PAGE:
By Rick McBride
Quite often I open e-mail from someone who is certain they have an Indian stuck in the family tree somewhere. A small percentage might know from what nation, and fewer yet might know the name and a little about the person in question. The predominant reason for most who get in touch is, “How do I find out if this is true?” No easy task.
It is more difficult to verify indigenous relatives than European relatives because the federal government deliberately made it so by arbitrarily assigning “white,” or “Christian” names to those Indians who could not escape the roles used to account and corral those caught up in the reservation nets. Their Indian names were not recorded along side their new “civilized” names, which broke the link. This played into the federal blood quantum standard, a scheme to reduce the number of Indian people over time: Because of intermarriage, it would only be a matter of time before nobody had enough “Indian blood” to qualify as Indian.
Today, those trying to establish the connection to their indigenous ancestors have an uphill battle, indeed. Before climbing that hill, you may have to accept up front there may never be the discovery of that one piece of irrefutable information that will satisfy the respective tribe as to the validity of an ancestor. Unfortunately, tribes have taken on the same legally rigorous attitude as the federal government in these matters. (A good example of the “victim-perpetrator bond.”) In the short term this keeps people off tribal rolls that should qualify but are not accepted because of the distribution of dollars, whether services tied to treaty rights or gaming royalties. The long term effect, while short-sighted, is obvious; no more tribe.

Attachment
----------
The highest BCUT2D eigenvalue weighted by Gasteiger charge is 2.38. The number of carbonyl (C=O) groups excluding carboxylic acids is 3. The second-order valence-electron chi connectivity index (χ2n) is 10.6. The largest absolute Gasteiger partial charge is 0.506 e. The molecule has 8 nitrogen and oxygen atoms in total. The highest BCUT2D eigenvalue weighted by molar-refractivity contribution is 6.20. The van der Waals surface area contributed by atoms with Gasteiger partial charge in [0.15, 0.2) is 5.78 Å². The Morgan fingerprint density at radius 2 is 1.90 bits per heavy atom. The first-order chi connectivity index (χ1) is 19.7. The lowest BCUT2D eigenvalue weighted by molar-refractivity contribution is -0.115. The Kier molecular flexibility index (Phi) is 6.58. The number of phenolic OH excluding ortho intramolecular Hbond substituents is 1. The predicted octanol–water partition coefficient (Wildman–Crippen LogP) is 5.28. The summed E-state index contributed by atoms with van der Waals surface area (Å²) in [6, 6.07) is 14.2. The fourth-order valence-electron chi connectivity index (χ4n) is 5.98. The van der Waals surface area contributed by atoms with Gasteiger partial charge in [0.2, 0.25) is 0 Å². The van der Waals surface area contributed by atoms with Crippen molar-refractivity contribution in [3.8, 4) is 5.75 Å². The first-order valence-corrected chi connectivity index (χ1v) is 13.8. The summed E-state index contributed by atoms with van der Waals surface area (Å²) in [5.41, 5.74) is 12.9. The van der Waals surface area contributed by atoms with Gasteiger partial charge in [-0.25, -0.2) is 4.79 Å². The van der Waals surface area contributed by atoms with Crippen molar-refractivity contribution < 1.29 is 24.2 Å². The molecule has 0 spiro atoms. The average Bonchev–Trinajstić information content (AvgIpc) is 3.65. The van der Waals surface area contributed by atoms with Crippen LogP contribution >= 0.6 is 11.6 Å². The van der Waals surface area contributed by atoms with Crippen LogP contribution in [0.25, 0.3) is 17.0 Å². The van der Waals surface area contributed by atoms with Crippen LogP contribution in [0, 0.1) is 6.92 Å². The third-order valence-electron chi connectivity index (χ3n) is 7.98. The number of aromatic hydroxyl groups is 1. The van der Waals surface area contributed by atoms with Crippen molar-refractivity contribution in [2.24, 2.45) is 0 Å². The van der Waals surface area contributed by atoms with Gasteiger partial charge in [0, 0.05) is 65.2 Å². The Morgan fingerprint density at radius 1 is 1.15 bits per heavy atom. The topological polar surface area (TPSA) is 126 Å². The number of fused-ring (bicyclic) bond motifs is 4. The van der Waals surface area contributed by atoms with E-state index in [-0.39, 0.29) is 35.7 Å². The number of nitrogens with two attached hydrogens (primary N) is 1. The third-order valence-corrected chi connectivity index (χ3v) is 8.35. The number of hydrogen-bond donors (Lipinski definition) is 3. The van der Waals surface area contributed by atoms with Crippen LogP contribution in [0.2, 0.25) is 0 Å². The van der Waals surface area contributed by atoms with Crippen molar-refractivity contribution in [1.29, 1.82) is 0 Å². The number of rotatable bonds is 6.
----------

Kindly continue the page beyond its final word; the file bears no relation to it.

Begin your search learning what your family knows; who was the person and what is known about her or him, why does the family believe what it does about her or him, what names are in the old family bible, what pictures are in that old photo album? Look on the backside of the pictures, maybe something written there will help you. Interview family members, take notes, build you family tree, your file, find out who might already have done any of this work and get what they have. If you’re observant, the search itself will inform you where to look. You are looking for corroborating evidence, so be creative.
At some point, your focus may narrow to a certain area and time period, most likely the last known residence of the person who came together with your Euro, African, Asian or “other” ancestor. Knowing the history and people of a region during a specific time period can be very helpful in your personal search and flesh out the life and times and motivations of your ancestor. Many of the people who get in touch seem to think their search is limited to birth, death, marriage, and service records. I encourage you to investigate land title, business, corporate, partnership, adoption, church, cemetery, school, even motor vehicle information.